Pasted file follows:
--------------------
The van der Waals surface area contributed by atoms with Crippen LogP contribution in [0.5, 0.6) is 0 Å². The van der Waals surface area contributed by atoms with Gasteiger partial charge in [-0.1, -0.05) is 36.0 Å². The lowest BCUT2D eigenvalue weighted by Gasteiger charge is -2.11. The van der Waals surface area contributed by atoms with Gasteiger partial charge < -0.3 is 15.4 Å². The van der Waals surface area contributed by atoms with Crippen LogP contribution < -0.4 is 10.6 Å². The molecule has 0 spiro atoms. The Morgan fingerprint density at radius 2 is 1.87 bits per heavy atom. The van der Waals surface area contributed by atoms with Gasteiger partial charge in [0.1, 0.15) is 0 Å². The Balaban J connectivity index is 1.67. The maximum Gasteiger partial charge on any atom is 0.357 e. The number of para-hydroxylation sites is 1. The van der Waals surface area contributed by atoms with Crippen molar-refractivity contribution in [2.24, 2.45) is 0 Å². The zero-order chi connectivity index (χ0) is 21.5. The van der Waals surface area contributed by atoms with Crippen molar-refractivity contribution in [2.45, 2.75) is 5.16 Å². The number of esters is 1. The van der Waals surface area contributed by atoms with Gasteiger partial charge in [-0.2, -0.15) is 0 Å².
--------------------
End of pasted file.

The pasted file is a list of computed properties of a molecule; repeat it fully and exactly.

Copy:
The van der Waals surface area contributed by atoms with Crippen LogP contribution in [0.5, 0.6) is 0 Å². The van der Waals surface area contributed by atoms with Gasteiger partial charge in [-0.1, -0.05) is 36.0 Å². The lowest BCUT2D eigenvalue weighted by Gasteiger charge is -2.11. The van der Waals surface area contributed by atoms with Gasteiger partial charge < -0.3 is 15.4 Å². The van der Waals surface area contributed by atoms with Crippen LogP contribution < -0.4 is 10.6 Å². The molecule has 0 spiro atoms. The Morgan fingerprint density at radius 2 is 1.87 bits per heavy atom. The van der Waals surface area contributed by atoms with Gasteiger partial charge in [0.1, 0.15) is 0 Å². The Balaban J connectivity index is 1.67. The maximum Gasteiger partial charge on any atom is 0.357 e. The number of para-hydroxylation sites is 1. The van der Waals surface area contributed by atoms with Crippen molar-refractivity contribution in [2.24, 2.45) is 0 Å². The zero-order chi connectivity index (χ0) is 21.5. The van der Waals surface area contributed by atoms with Crippen molar-refractivity contribution in [2.45, 2.75) is 5.16 Å². The number of esters is 1. The van der Waals surface area contributed by atoms with Gasteiger partial charge in [-0.2, -0.15) is 0 Å².